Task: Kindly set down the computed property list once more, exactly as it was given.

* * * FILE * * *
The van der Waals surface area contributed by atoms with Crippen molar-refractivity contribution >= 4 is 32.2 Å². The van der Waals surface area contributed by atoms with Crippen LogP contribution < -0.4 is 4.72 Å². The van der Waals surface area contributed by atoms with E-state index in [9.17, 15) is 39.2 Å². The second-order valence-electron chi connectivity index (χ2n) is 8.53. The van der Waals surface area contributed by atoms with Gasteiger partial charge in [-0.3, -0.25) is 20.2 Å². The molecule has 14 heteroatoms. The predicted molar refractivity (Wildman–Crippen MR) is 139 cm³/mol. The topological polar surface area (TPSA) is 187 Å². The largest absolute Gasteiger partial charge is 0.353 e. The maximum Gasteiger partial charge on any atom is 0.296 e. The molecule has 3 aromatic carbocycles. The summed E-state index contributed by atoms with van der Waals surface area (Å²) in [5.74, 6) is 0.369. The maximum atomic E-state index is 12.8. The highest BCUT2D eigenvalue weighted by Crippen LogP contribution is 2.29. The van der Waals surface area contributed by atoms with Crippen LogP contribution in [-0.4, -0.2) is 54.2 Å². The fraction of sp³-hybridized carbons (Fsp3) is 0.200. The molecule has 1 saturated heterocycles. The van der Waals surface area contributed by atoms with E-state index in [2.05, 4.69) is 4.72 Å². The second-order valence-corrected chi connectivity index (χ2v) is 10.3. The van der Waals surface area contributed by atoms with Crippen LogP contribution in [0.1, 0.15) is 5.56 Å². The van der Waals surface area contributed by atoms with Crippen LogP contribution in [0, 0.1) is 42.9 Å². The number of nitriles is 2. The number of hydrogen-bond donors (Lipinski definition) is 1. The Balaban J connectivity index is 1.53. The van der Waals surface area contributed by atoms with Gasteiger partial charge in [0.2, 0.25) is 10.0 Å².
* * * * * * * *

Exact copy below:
The van der Waals surface area contributed by atoms with Crippen molar-refractivity contribution >= 4 is 32.2 Å². The van der Waals surface area contributed by atoms with Crippen LogP contribution < -0.4 is 4.72 Å². The van der Waals surface area contributed by atoms with E-state index in [9.17, 15) is 39.2 Å². The second-order valence-electron chi connectivity index (χ2n) is 8.53. The van der Waals surface area contributed by atoms with Gasteiger partial charge in [-0.3, -0.25) is 20.2 Å². The molecule has 14 heteroatoms. The predicted molar refractivity (Wildman–Crippen MR) is 139 cm³/mol. The topological polar surface area (TPSA) is 187 Å². The largest absolute Gasteiger partial charge is 0.353 e. The maximum Gasteiger partial charge on any atom is 0.296 e. The molecule has 3 aromatic carbocycles. The summed E-state index contributed by atoms with van der Waals surface area (Å²) in [5.74, 6) is 0.369. The maximum atomic E-state index is 12.8. The highest BCUT2D eigenvalue weighted by Crippen LogP contribution is 2.29. The van der Waals surface area contributed by atoms with Crippen LogP contribution in [-0.4, -0.2) is 54.2 Å². The fraction of sp³-hybridized carbons (Fsp3) is 0.200. The molecule has 1 saturated heterocycles. The van der Waals surface area contributed by atoms with E-state index in [2.05, 4.69) is 4.72 Å². The second-order valence-corrected chi connectivity index (χ2v) is 10.3. The van der Waals surface area contributed by atoms with Crippen LogP contribution in [0.1, 0.15) is 5.56 Å². The van der Waals surface area contributed by atoms with Crippen LogP contribution in [0, 0.1) is 42.9 Å². The number of nitriles is 2. The number of hydrogen-bond donors (Lipinski definition) is 1. The Balaban J connectivity index is 1.53. The van der Waals surface area contributed by atoms with Gasteiger partial charge in [0.2, 0.25) is 10.0 Å².